The History of Leith

November 16, 2011


It was in connection with the examination of the people which has been referred to that the Church instituted fast days. Fasts have always been a form of religious observance, and we read of them of course in the Old and New Testaments. They were frequent in pre-Reformation days in theory if not in fact, and although the Reformed Church strove to be different from the Church it had displaced, our Records show that fasts were appointed for special occasions. The first mention of a fast occurs on 5th October 1614, when the Session thought it meet” seing Gods judgment approching
that yair sould a fast begine upon Thursday.” Apparently this Thursday was to see the end of the world, but in this gloomy expectation our pious predecessors were doomed to disappointment. Another fast mentioned in the Minute of 1st September 1642 followed upon an Act of General Assembly and the various causes are enumerated, one being the relief of distressed Protestant kirks, another
the breach of the covenant, and a third for a blessing on the affairs in England ” to pray God for ye King to lead him in ye richt way ; to pray God for ye affaires in Ireland; and for ane good harvest.” Another example may be given from 7th September 1665, when there was a general fast for a blessing from Heaven that the country might have ” a fair and seasonable harvest that the fruits of the ground may be reapit for the comfort and maintenance of the people.”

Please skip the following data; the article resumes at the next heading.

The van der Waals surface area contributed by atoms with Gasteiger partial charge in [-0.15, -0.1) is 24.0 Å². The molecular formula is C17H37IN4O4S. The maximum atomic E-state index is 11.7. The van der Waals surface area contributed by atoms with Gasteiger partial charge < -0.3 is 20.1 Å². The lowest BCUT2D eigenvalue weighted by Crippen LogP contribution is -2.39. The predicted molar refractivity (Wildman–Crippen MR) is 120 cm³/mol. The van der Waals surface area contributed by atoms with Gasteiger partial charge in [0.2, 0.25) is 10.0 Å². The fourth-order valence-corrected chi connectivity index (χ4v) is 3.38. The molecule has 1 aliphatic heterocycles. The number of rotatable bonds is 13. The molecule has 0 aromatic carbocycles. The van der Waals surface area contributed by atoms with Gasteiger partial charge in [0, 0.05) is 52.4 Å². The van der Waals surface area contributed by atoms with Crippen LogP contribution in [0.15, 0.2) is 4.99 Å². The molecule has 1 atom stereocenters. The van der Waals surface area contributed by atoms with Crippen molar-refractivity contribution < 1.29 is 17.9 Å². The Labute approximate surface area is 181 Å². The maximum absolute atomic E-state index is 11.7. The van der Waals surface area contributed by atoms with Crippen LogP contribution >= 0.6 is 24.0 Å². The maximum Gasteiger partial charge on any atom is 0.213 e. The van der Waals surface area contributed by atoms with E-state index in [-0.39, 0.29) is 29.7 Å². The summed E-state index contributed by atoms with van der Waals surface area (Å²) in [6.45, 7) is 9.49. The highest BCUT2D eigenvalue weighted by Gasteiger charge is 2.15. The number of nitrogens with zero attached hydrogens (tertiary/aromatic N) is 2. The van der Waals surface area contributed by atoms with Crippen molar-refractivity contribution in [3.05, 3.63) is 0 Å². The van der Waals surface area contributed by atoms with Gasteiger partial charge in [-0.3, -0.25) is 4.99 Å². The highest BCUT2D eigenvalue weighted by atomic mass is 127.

The first mention of fasts in connection with the communion occurs in a Minute of the Meeting House on 28th September 1688, when the simple statement is made that there should be a fast day on the Thursday before the sacrament. A more precise statement is made on 20th September 1694 in a Minute which ” appoints intimation to be made Sabath next that such as have a mind to communicat although they get tockens yet if they be found in any manifest breach of ye fast day the elders are appointed to keep them back from the tables.”
These fast days are still with us, although their original purpose has been forgotten and they have become holidays merely, the same sort of thing as happened in pre-Reformation times. In country towns they are still called fast days, while in Edinburgh they have become the Spring and Autumn Holidays. The fast day was meant as a day of preparation, when pious people withdrew themselves from the world and prepared for the sacrament in their closets and chambers. Some wrote down and renewed year by year their -Self dedications or ” trysts ” with God taking the objects about them to testify to these vows. One worthy man took the several quarters of his wooden bed to witness that he ” has gone under a covenant of blood.” Another relates how he covenanted away himself his bairns and theirs to all generations and ” took the place I was sitting in and the trees and the heavens and angels and God himself that knew my heart as witnesses.”
There is no record of any of these pious testaments in Leith, but doubtless they did exist, for the flame of devotion has burned as brightly here as elsewhere in Scotland.

source-South Leith Records

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